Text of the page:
New York, New York, it’s a wonderful town….and is it ever! I have come to New York in order to participate in a splendid dinner being prepared at the James Beard House by the Culinary Guild of New England of which I am a member.
At the moment however I am on my way to the Metropolitan Museum of Art with my friend Lorraine. I am looking forward to viewing the museum’s current exhibit of the paintings collected by Gertrude Stein and her brother Leo, in their Paris apartment in the early years of the 20th century.
They as well as their brother Michael and his wife Sarah were important patrons of unknown artists of the time. Two hundred works of art were collected by the Steins. Their Saturday evening salons introduced visitors to such avant garde artists as Picasso, Matisse,.Renoir, Degas, Gauguin, Cezanne, Manet and Toulouse-Lautrec. The styles of these artists were new and unknown to the majority of people who frequented the Steins’ soirees and visitors were frequently shocked by the freedom and the vivid splashes of color displayed in the paintings by the then unknown artists. At the Steins’ apartment paintings were hung on the walls from floor to ceiling. The museum has replicated this design in its placement of these works of art. The walls glow with the vivid reds, yellows and blues of these now famous artists. In several of the rooms displaying the paintings there are also huge blow-up photos in black and white of the Steins at table with friends or entertaining visitors. In the background of these huge photos on the walls of their apartment hang the paintings that we are viewing today.
After the exhibit we have dinner at Zak Pellagio’s Fatty Cue where the emphasis in the humble storefront is on pig, pig and more pig – much of it prepared in outrageous barbecue mode but with an emphasis on Asian flavors.. Delectable scents of ginger and garlic greet us upon entering the restaurant. This West Village establishment shows its individuality with our first course which is a salad of smokey ham, delectable cheeses, fresh greens and pretzel bread..We follow this with a fried soft shell crab tartine which is crackling, crispy and delicious. Wild striped bass follows with fried artichokes, black olive nam prik (a fiery Thai condiment) and marcona almonds. The beverage of choice is Gruener Veltliner (my favorite white wine) while dessert is an ice cream sundae with milk cake, almond brittle, condensed milk caramel and cashew butter.
The following day we eat a light breakfast at Eataly conveniently located on the street of our hotel This emporium of artisinal Italian foods was created by Mario Battali and Joe Bastianich. The former warehouse is a treasury of all things Italian with movie and travel posters of another age decorating the walls and adding to the ambiance of this market/restaurant. All around us are patrons drinking steaming cups of Lavazza coffee and cappuccino while munching on croissants and other pastries. This large industrial space is home to six different restaurants plus food stalls with vendors making and displaying fresh pastas, cheeses, salumi and artisinal breads. Red and white wines, local veggies and fresh fish are on offer. On the menus of the six in-house restaurants I see such luxuries as chestnut soup and wild flower honey panna cotta. The pastry shop displays mini tarts, biscotti and tortes. There are farmstead cheeses, house made dolci and craft beers as well as all sorts of prepared take out dinners.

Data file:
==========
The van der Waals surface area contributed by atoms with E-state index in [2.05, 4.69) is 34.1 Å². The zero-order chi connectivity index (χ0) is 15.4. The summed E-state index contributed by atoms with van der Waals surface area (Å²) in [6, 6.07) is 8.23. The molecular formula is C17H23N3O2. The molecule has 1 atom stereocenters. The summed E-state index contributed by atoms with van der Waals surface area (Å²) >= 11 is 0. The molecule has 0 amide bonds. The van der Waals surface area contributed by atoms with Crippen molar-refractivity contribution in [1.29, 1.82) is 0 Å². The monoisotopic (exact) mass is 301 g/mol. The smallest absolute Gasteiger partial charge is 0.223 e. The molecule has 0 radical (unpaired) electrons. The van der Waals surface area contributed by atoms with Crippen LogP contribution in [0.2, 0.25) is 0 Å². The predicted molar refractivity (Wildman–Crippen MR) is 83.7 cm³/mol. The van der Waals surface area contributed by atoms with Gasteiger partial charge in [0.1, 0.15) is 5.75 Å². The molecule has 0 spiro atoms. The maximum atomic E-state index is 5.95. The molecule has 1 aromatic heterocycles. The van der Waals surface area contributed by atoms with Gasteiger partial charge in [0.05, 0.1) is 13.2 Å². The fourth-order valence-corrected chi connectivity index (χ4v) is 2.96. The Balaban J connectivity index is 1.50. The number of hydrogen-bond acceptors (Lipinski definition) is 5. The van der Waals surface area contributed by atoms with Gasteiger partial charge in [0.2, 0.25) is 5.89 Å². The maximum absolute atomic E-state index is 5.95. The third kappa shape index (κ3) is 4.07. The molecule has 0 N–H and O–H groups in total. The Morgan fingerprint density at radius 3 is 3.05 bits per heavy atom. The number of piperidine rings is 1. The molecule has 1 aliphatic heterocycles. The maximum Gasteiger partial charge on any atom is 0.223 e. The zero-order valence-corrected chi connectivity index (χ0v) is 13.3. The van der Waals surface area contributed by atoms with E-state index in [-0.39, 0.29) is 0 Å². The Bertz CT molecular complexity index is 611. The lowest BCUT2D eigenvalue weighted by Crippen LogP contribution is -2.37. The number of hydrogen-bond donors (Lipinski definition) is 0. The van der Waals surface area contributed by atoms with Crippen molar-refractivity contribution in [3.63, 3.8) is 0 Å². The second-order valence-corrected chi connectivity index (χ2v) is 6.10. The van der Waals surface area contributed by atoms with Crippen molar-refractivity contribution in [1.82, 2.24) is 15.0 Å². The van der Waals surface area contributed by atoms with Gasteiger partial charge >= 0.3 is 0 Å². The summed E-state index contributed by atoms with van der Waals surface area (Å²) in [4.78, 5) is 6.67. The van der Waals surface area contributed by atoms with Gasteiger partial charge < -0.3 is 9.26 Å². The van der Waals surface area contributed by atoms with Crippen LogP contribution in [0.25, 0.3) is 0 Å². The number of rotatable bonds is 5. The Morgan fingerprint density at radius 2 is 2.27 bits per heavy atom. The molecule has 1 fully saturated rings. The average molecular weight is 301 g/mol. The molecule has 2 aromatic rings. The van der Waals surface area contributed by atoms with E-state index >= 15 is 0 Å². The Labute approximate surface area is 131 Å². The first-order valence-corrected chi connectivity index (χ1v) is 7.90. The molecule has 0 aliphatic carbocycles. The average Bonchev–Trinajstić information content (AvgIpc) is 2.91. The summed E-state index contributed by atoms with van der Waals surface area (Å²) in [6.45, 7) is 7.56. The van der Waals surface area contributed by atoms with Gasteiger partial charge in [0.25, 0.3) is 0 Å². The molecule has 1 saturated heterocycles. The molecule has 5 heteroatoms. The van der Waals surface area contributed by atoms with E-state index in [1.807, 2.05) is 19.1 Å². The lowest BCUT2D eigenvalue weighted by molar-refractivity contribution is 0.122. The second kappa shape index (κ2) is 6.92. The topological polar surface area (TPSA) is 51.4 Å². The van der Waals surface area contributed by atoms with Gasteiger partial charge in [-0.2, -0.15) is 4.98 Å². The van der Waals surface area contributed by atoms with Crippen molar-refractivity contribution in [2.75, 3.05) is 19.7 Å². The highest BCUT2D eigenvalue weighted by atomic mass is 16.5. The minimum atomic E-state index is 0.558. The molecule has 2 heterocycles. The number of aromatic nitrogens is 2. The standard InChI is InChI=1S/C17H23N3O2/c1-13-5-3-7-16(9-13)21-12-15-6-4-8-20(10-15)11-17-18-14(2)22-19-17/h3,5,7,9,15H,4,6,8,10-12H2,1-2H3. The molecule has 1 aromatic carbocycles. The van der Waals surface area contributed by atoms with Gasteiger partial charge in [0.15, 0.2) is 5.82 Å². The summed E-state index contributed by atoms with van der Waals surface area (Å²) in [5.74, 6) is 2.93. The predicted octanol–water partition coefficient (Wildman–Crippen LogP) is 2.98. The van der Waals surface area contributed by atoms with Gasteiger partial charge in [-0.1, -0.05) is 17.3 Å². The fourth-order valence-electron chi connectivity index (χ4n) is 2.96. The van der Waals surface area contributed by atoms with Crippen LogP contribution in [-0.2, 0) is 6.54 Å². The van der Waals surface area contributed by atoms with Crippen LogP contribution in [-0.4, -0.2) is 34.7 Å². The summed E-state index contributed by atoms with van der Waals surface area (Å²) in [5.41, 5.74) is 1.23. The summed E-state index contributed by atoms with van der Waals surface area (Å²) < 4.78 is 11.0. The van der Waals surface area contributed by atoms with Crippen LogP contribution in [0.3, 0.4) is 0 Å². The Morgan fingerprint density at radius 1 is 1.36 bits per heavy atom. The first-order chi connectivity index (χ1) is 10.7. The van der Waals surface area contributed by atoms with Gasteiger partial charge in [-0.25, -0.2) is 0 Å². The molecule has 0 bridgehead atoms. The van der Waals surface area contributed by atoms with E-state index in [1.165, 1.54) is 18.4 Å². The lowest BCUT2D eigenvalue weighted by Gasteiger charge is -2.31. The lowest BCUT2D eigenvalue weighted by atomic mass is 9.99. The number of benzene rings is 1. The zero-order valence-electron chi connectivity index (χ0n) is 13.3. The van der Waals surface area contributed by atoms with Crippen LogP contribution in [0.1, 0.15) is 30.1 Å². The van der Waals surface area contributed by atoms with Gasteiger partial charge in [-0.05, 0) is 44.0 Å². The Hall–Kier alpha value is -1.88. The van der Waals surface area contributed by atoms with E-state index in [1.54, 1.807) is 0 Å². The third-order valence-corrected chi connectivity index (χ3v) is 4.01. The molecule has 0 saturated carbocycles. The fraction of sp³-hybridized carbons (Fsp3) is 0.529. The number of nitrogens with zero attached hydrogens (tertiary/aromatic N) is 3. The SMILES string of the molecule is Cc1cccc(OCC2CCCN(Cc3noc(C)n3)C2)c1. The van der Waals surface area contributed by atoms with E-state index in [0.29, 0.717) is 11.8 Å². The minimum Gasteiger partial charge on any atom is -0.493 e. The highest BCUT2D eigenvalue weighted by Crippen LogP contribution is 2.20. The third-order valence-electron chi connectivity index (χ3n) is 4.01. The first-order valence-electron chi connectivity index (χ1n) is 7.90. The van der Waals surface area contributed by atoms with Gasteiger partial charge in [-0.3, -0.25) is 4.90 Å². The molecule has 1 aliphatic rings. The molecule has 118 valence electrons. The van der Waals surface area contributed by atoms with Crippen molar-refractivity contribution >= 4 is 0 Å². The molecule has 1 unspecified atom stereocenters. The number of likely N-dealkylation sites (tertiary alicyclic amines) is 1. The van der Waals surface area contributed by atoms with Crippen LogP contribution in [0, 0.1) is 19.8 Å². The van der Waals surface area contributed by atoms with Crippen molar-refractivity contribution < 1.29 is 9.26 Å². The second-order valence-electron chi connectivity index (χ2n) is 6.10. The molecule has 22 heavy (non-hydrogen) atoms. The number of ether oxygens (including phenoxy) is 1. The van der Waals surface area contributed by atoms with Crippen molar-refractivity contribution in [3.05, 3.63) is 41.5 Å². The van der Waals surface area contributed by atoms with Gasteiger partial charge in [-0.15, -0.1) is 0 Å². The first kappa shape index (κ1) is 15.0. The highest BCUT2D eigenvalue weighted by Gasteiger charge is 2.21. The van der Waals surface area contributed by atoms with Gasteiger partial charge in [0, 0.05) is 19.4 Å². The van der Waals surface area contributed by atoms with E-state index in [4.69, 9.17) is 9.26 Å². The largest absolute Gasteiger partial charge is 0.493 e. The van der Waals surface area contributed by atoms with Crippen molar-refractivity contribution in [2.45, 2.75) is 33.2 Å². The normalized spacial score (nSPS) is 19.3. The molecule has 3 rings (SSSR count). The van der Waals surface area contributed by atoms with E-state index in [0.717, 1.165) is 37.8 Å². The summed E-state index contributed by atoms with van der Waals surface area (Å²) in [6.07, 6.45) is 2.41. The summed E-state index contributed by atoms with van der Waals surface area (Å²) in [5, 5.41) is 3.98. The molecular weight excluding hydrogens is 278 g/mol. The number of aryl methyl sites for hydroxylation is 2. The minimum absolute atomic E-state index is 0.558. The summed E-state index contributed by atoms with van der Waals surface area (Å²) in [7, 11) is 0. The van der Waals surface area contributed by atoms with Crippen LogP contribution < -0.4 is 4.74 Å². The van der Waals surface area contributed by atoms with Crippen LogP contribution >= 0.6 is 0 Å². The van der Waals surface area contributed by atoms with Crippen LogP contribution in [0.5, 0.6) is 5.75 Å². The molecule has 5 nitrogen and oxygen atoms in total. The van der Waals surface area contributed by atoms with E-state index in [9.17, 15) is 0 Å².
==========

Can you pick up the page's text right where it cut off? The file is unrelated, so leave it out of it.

Following our visit to Eataly we head for the Grammercy Park Hotel. Our visit here is simply to view the very modern murals painted by Jon Schnabel.. They are set among some very elaborate Victorian furnishings and seem rather incongruous to me..
For lunch we decide on Todd English’s Food Halls which are located in the Plaza Hotel. Todd has indeed been busy setting up his various stations of hand-made pastas and pizzas. Butternut Squash tortellini tempts me but in the end I decide on a simple flatbread pizza of roasted tomatoes, bufala mozzarella and fresh basil. Lorraine chooses a more adventurous flatbread of crispy eggplant, caramelized onion and tallegio all set amidst a crown of baby spinach salad. Oh! Did I mention the charcuterie stations?..or the hand made Asian dumplings being prepared before us? There is more…much more, but we must explore “Eloise”, a little shop for girls which is situated behind the food halls. The shop is resplendent in pink. There are pink walls, pink furnishings, pink party dresses as well as a tea room (in pink of course). In case you do not remember, Eloise is the mischievous little six-year old girl who lived on the top floor of the Plaza and who was the heroine in the 1950’s book series written by Kay Thompson. In the books Eloise travels internationally while she plays her role of “enfant terrible”, emerging unscathed from questionable situations.